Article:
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Hein departs

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To paraphrase a memorable line from Bogie’s Treasure of Sierra Madre, “Senate confirmation? We don’t need no steenking senate confirmation!”

But is county exec Mike Hein taking a calculated risk in resigning his post before the senate even meets to confirm, or has this thing always been in the bag? As an outsider, I’d guess the latter.

As the governor’s temporary appointee, pending senate action, Hein will have all the authority of a duly designated department head, including its $190,000 a year salary. Given Andrew Cuomo’s interim appointment, it is highly unlikely the state senate, controlled by Democrats, will kick off the traces.

Hein is perfectly safe, for now, unless he somehow offends his deeply suspicious, paranoiac, control freak of a bully-boss. Come to think of it, these guys have a lot in common, which in this case, does not accrue to the new appointee’s favor.

In any case, we wish Hein the best of luck in his new job. He’ll need it.

Why now?

Hein’s Monday morning resignation date may have brought loud sighs of relief in some county quarters, but it also set in motion at least two schedules that will determine the future of the executive office.

One clock has the governor calling a special election within 90 days after the date of the vacancy, which would place it around May 11. The other clock dictates that if no special election is held within 180 days of the Nov. 4 general election, the person appointed by the outgoing executive serves the rest of his or her term. One hundred eighty days from the November election is May 10. It could be curious or just coincidental but it’s definitely tight. And the clock is ticking.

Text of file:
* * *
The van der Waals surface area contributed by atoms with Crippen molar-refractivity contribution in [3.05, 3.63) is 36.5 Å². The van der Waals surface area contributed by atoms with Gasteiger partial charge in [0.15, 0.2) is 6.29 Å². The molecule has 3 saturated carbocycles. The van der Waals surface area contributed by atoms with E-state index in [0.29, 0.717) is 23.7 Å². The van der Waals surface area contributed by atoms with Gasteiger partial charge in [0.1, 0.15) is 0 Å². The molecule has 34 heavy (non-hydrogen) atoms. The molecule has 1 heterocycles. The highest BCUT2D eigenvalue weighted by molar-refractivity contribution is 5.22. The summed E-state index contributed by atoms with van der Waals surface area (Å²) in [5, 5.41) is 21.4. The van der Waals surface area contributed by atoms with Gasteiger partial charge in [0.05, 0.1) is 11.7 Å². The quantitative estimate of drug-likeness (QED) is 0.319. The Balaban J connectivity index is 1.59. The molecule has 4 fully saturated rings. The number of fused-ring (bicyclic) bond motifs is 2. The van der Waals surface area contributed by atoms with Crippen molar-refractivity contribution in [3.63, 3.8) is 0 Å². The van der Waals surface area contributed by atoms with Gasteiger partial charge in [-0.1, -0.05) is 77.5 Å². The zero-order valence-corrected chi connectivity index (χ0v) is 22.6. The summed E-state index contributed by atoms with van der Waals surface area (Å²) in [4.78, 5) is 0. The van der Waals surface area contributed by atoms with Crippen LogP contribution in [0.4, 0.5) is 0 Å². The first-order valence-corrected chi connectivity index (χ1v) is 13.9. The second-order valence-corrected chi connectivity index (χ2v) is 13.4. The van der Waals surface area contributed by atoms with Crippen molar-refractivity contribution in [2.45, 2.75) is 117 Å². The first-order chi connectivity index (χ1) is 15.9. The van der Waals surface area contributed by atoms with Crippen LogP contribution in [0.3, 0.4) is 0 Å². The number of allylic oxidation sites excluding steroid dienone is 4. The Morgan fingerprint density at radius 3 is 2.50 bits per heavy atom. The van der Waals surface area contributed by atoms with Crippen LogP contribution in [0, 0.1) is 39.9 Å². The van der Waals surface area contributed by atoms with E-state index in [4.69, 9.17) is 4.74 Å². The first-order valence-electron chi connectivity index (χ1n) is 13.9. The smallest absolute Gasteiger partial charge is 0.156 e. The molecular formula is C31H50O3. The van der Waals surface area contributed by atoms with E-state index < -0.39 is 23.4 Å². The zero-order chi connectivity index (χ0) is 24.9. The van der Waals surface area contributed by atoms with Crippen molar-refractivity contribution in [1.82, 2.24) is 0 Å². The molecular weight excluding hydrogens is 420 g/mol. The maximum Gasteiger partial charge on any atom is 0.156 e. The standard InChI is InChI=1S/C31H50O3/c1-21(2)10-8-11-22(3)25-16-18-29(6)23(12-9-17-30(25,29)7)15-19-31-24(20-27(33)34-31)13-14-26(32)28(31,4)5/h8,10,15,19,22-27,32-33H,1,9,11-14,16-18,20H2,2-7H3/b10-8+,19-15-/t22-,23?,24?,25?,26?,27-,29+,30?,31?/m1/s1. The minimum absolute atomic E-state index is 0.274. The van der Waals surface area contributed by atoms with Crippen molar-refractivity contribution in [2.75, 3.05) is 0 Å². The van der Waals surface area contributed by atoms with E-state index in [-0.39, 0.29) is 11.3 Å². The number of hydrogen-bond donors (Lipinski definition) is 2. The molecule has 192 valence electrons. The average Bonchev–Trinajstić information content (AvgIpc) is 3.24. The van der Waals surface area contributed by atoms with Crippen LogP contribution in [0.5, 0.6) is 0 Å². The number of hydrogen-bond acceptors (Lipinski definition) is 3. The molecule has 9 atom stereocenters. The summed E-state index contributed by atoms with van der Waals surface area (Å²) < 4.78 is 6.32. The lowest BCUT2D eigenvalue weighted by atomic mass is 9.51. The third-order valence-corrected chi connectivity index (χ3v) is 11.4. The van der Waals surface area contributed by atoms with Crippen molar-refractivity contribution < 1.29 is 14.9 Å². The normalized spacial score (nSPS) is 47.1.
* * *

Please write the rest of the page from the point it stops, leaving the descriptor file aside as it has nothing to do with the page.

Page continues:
Adele Reiter, Hein’s chief of staff, has been his designated successor under the charter since he took office in 2009. Indeed, Reiter’s position was not in the charter approved by voters and which Hein so staunchly defends. He specifically asked for the position after his election in 2008 and a compliant legislature complied. Absent a special election, she’ll serve out the rest of his term.

Meanwhile, this tidbit adds flavor to the broth: Numerous sources are reporting that Gov. Cuomo has balked at calling a special election for county executive. If not, then what? Lawyers are still sorting that one out, but let’s cut to what might be the bottom line. (In police work, they call this deductive reasoning.)

There is no one Hein trusts (trusted) with his legacy more than his chief of staff. Always nearby – they even do lunch together almost every day – she was part and parcel to every major decision by the Hein administration, and there were dozens of them. Sometimes called “Mike’s brain,” the non-practicing lawyer was a leveling influence on a sometimes-impulsive executive. Typically, if he did or said something dumb, insiders would conclude, “he didn’t run that one past Adele.”

So, what better person to hold the fort, keep the train on track (sorry, Catskill Mountain Railroad), and to keep the secrets than his most trusted and loyal confidant? And why not rig the succession process in order to achieve that end?

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